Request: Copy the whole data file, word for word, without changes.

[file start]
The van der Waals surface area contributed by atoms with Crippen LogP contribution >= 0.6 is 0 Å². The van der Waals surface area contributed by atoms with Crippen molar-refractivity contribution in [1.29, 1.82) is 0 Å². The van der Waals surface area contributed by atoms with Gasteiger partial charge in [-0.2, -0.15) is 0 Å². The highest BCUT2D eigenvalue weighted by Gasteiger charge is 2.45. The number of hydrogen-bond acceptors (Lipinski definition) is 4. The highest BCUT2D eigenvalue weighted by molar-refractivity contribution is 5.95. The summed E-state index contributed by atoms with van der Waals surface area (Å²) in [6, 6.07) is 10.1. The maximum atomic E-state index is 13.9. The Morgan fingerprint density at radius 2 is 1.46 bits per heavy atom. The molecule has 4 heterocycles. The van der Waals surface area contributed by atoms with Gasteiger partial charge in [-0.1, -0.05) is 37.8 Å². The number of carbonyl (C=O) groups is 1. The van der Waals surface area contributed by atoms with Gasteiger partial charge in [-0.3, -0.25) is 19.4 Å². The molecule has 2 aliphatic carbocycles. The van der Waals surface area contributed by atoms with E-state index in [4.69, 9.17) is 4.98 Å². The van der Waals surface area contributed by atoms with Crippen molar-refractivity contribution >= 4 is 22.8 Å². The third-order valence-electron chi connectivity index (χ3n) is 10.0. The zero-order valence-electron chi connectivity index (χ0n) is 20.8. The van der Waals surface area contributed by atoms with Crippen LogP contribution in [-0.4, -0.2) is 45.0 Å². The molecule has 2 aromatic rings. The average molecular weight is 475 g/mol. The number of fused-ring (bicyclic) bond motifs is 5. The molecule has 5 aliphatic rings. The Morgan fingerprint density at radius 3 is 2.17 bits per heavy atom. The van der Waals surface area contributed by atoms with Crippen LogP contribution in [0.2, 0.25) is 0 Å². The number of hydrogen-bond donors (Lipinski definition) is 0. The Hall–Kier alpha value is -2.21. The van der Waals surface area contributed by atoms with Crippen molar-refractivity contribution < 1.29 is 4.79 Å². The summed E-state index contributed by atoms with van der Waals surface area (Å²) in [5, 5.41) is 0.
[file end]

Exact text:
The van der Waals surface area contributed by atoms with Crippen LogP contribution >= 0.6 is 0 Å². The van der Waals surface area contributed by atoms with Crippen molar-refractivity contribution in [1.29, 1.82) is 0 Å². The van der Waals surface area contributed by atoms with Gasteiger partial charge in [-0.2, -0.15) is 0 Å². The highest BCUT2D eigenvalue weighted by Gasteiger charge is 2.45. The number of hydrogen-bond acceptors (Lipinski definition) is 4. The highest BCUT2D eigenvalue weighted by molar-refractivity contribution is 5.95. The summed E-state index contributed by atoms with van der Waals surface area (Å²) in [6, 6.07) is 10.1. The maximum atomic E-state index is 13.9. The Morgan fingerprint density at radius 2 is 1.46 bits per heavy atom. The molecule has 4 heterocycles. The van der Waals surface area contributed by atoms with Gasteiger partial charge in [-0.1, -0.05) is 37.8 Å². The number of carbonyl (C=O) groups is 1. The van der Waals surface area contributed by atoms with Gasteiger partial charge in [-0.3, -0.25) is 19.4 Å². The molecule has 2 aliphatic carbocycles. The van der Waals surface area contributed by atoms with E-state index in [4.69, 9.17) is 4.98 Å². The van der Waals surface area contributed by atoms with Crippen molar-refractivity contribution >= 4 is 22.8 Å². The third-order valence-electron chi connectivity index (χ3n) is 10.0. The zero-order valence-electron chi connectivity index (χ0n) is 20.8. The van der Waals surface area contributed by atoms with Crippen LogP contribution in [-0.4, -0.2) is 45.0 Å². The molecule has 2 aromatic rings. The average molecular weight is 475 g/mol. The number of fused-ring (bicyclic) bond motifs is 5. The molecule has 5 aliphatic rings. The Morgan fingerprint density at radius 3 is 2.17 bits per heavy atom. The van der Waals surface area contributed by atoms with Crippen LogP contribution in [0.2, 0.25) is 0 Å². The number of hydrogen-bond donors (Lipinski definition) is 0. The Hall–Kier alpha value is -2.21. The van der Waals surface area contributed by atoms with Crippen molar-refractivity contribution < 1.29 is 4.79 Å². The summed E-state index contributed by atoms with van der Waals surface area (Å²) in [5, 5.41) is 0.